This study will enroll individuals with ARDS at four Baltimore hospitals. Participants will be randomly assigned to receive either HFOV-Hi or HFOV-Lo. All participants will receive their assigned HFOV method for 7 days, until spontaneous breathing occurs, or until death, whichever occurs first. Blood collected at baseline and Days 1 and 3 will be analyzed for markers of inflammation and lung injury. Participants' clinical status will be monitored until they no longer need ventilation and return home, or for up to 60 days while in the hospital. Individuals being treated for ARDS at the participating hospitals who decline to enroll in the study will be asked for permission to monitor their medical progress. These individuals will not take part in any study procedures, but their clinical information will be used for comparison purposes. Additionally, clinical information on other ARDS patients admitted to the hospital over the previous 2 years will be analyzed.


Ages Eligible for Study:   18 Years and older
Genders Eligible for Study:   Both
Accepts Healthy Volunteers:   No

Inclusion Criteria:

  • Acute onset of all of the following criteria within a 24-hour period:

    1. Bilateral infiltrates consistent with edema on frontal chest radiograph, with a duration of no more than 7 days
    2. Requires positive pressure ventilation through an endotracheal tube
    3. PaO2/FiO2 less than 200 while receiving positive end-expiratory pressure (PEEP) at more than 8 cm H2O for at least 4 hours, with a duration of no more than 7 days
    4. No clinical evidence of left atrial hypertension

Exclusion Criteria:

  • Weighs less than 35 kilograms
  • Receives more than 5 days of mechanical ventilation during current hospitalization
  • Attending physician declines to give consent for participant to enroll
  • Patient or surrogate declines or is unable to give consent
  • Participation in another interventional study for ARDS in the 30 days prior to study entry
  • Intracranial hypertension
  • Single lung transplant
  • Burns over more than 30% of the surface area of the body
  • Pregnant
  • Sickle (Hgb SS) or sickle-thal (Hgb SC) hemoglobin
  • Pre-existing illness with a life expectancy of 6 months or less
  • Physicians and family are not committed to full support (Exception: An individual will not be excluded if he/she would receive all medical care except for attempts at resuscitation from cardiac arrest)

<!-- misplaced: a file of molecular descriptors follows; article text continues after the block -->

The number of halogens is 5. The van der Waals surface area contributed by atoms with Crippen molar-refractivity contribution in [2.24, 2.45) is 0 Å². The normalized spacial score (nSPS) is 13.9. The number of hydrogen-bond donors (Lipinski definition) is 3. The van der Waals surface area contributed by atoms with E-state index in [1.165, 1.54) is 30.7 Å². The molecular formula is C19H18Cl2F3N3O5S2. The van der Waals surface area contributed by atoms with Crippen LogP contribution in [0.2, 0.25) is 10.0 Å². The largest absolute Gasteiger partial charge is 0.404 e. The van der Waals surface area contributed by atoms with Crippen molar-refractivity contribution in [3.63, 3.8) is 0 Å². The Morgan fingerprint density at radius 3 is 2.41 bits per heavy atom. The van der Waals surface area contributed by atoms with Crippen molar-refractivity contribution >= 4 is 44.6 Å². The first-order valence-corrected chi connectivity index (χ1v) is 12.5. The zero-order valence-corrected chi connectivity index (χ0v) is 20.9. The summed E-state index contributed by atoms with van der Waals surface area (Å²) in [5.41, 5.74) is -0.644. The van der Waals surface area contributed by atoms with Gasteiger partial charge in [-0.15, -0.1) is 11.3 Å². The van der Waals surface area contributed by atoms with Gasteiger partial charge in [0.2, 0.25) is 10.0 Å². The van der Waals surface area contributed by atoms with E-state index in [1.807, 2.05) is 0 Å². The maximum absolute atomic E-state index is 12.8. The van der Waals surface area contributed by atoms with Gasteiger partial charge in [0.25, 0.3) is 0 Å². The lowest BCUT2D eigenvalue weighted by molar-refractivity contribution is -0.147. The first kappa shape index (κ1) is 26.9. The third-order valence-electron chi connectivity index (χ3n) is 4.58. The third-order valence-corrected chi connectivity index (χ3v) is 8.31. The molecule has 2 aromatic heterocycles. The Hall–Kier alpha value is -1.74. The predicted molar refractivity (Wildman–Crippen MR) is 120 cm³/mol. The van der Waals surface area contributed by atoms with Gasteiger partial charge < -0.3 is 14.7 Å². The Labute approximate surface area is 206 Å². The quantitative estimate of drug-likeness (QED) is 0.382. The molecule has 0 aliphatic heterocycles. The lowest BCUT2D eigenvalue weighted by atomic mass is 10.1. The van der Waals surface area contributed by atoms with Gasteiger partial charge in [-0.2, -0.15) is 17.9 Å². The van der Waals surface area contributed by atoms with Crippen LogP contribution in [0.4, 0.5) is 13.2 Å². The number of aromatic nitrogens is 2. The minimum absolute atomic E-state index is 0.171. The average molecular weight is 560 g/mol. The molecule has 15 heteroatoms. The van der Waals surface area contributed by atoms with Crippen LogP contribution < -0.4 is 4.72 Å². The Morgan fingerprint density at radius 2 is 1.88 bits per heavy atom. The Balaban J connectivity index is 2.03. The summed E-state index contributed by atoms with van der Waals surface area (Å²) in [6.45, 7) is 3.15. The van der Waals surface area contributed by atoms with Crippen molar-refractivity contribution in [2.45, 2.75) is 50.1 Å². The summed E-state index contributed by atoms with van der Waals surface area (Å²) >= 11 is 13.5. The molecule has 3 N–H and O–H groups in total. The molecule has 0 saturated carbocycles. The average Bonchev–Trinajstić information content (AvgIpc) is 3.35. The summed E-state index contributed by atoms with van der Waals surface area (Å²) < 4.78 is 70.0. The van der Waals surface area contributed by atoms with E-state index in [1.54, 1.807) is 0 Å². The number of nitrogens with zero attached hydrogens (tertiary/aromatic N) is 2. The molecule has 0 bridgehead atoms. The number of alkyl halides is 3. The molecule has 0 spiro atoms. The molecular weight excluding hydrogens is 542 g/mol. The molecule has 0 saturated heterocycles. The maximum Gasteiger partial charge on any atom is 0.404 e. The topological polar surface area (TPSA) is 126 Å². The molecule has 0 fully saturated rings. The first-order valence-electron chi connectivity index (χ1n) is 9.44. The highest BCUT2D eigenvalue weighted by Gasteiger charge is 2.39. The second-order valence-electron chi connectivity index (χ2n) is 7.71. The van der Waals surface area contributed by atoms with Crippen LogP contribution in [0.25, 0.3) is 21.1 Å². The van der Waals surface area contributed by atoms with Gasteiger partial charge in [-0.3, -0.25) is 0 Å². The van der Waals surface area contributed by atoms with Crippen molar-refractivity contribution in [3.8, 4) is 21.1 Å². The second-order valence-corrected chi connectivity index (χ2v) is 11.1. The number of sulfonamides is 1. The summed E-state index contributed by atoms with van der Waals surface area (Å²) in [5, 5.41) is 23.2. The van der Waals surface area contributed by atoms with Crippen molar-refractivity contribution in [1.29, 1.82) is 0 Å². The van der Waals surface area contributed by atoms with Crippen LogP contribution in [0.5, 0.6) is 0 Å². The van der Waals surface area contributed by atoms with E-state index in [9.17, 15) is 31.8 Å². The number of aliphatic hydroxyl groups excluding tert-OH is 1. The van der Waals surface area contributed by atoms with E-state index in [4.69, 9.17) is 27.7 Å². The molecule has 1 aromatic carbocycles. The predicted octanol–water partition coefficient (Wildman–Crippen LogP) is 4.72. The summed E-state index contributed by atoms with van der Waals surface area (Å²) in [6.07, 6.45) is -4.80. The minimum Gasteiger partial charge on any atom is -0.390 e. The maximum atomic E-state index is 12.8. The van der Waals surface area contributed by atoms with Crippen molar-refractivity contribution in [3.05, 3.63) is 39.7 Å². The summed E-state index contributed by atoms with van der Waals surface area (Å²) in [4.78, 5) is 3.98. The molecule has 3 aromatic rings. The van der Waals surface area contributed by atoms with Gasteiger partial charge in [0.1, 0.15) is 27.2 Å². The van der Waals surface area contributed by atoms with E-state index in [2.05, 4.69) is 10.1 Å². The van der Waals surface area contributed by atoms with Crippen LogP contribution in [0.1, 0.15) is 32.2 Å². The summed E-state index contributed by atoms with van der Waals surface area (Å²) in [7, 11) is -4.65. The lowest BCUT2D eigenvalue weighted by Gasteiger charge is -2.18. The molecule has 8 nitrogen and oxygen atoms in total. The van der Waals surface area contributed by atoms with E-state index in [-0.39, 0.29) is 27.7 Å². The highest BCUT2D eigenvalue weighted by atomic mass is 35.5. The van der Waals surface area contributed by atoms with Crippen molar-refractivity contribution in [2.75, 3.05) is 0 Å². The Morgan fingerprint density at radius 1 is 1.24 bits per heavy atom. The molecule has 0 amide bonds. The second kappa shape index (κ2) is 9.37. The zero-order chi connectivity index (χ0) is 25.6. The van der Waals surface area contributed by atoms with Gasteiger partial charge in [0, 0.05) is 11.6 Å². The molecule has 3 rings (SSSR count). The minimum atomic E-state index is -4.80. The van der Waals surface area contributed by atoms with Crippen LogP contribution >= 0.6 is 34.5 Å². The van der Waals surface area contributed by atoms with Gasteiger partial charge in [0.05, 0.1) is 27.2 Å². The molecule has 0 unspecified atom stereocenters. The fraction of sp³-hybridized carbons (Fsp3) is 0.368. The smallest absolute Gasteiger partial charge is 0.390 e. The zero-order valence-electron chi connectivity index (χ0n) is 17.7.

• Severe chronic lung disease
  • Prior lung resection
  • More than 72 hours has passed since inclusion criteria were met
  Contacts and Locations
Choosing to participate in a study is an important personal decision. Talk with your doctor and family members or friends about deciding to join a study. To learn more about this study, you or your doctor may contact the study research staff using the Contacts provided below. For general information, see Learn About Clinical Studies.

Please refer to this study by its identifier: NCT00399581

United States, Maryland
Johns Hopkins Bayview Medical Center
Baltimore, Maryland, United States, 21224
Johns Hopkins Hospital
Baltimore, Maryland, United States, 21287
University of Maryland Medical Center
Baltimore, Maryland, United States
United States, Ohio
Ohio State University Medical Center
Columbus, Ohio, United States
United States, Texas
Wilford Hall Medical Center
San Antonio, Texas, United States
Sponsors and Collaborators
Johns Hopkins University
Principal Investigator: Roy G. Brower, MD Johns Hopkins University
  More Information

Responsible Party: Roy Brower, MD, Professor of Medicine, Johns Hopkins University School of Medicine Identifier: NCT00399581     History of Changes
Other Study ID Numbers: 471, P50HL073994
Study First Received: November 14, 2006
Last Updated: February 26, 2013
Health Authority: United States: Federal Government

Keywords provided by Johns Hopkins University:
Acute Respiratory Distress Syndrome
Acute Lung Injury
Mechanical Ventilation

Additional relevant MeSH terms:
Acute Lung Injury
Respiratory Distress Syndrome, Adult
Respiratory Distress Syndrome, Newborn
Infant, Newborn, Diseases
Infant, Premature, Diseases
Lung Diseases
Lung Injury
Pathologic Processes
Respiration Disorders
Respiratory Tract Diseases processed this record on November 25, 2014